China is one of the oldest states in the world. It achieved its approximate current borders with the Ascendancy of the Yuan dynasty in the 13th century, and despite the passing of one Imperial dynasty to the next, it has maintained them for the eight centuries since. Even the European colonial powers at the height of their power could not move past coastal enclaves. Thus, China remained China through the Ming, the Qing, the Republic, the Occupation, and Communism.
But, despite the desires of some of the most powerful people in the Great State through the ages, China has never been alone in the world. It has had to contend with invaders from the steppe and the challenges posed by foreign traders and imperialists. Indeed, its rulers for the majority of the last eight centuries have not been Chinese.
Timothy Brook examines China’s relationship with the world from the Yuan through to the present by following the stories of ordinary and extraordinary people navigating the spaces where China met and meets the world. Bureaucrats, horse traders, spiritual leaders, explorers, pirates, emperors, invaders, migrant workers, traitors, and visionaries: this is a history of China as no one has told it before.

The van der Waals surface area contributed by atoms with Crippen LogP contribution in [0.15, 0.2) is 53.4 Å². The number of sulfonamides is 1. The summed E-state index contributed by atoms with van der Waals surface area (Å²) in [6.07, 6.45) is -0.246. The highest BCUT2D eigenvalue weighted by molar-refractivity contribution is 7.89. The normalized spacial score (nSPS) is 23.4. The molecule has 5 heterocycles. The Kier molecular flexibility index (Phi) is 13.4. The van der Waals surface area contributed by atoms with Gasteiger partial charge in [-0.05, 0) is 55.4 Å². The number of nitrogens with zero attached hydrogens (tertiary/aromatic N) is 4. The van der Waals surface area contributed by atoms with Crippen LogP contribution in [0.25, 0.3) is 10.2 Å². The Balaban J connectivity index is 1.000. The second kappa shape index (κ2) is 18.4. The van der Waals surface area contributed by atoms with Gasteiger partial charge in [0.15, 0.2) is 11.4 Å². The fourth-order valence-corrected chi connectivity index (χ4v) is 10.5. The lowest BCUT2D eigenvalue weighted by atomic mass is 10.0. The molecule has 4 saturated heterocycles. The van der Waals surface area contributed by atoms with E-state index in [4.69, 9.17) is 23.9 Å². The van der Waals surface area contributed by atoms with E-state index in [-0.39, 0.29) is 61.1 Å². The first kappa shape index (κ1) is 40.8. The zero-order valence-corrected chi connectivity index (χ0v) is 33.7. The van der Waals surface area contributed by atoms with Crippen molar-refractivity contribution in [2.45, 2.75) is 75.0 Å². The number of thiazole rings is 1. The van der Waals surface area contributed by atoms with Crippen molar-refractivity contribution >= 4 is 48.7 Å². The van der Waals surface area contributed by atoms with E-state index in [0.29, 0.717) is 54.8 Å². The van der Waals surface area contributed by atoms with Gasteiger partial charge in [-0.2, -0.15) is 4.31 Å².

Impressive ... [Timothy Brook] at his best * TLS * Excellent ... The power of this book lies partly in the fact that Brook does not overstate his case. While he does not seek to claim that China's current actions are prefigured by the past, an attentive reader cannot fail to notice extraordinary parallels -- James Kynge * Financial Times * Timothy Brook's Great State puts forward an elegant and compelling argument for why we should look at the cosmopolitan part of the Chinese mind-set as well * Literary Review * Some of Mr. Brook's subjects are ethnically Chinese, but many are not - Mongols and Manchus figure prominently, as do Tibetans, Englishmen, Portuguese, Koreans and a host of others ... [It is] a wondrous range * Wall Street Journal * What a pleasure to read a significant, original book that covers millennia of Chinese history in an informal, often chatty, but always learned style * Times Higher Education * [A] vigorous account ... Scattered across the maps and paintings that Brook invokes, his thirteen encounters take in pirates, merchants, soldiers, traders, explorers, emperors and spiritual leaders - characters in China's complex trade, military, spiritual and political relationships down the centuries. Brook unravels the threads of these relationships across a canvas of war, friendship, savage struggles for power, lethal epidemic disease, triumph and calamity. It is a dizzying and exhilarating journey ... Great State offers some compelling lessons for today, and for all our futures -- Isabel Hilton * New Statesman * A fresh look at China's engagement with the outside world over centuries ... With useful maps and stories within stories, this is an ingenious look at an often misunderstood country * Kirkus Reviews * Praise for Vermeer's Hat: Spell-binding ... as a guide to the world behind the pictures Vermeer's Hat is mind-expanding * Sunday Times * A brilliant attempt to make us understand the reach and breadth of the first global age * Guardian * Brook takes you into the paintings in a way that can be spookily intimate * Evening Standard * An erudite, surprising book that finds traces of swashbuckling where you'd least expect * Daily Telegraph * Truly mesmerising. In this accessible but authoritative study, he... shows better than anyone I've read so far, the truly subversive power of detail * Independent * Praise for Mr Selden's Map of China: The great charm of this book lies not only in its illustrative, erudite detail but in the serendipity that regularly seizes Brook and adds spice to a spellbinding story * Times * The quest is fascinating and picaresque, a sort of cartographical Tristram Shandy with a sure-handed narrator steering us from Ming dynasty China to pre-Civil War Oxford to the Spice Islands of South-East Asia * Sunday Telegraph *
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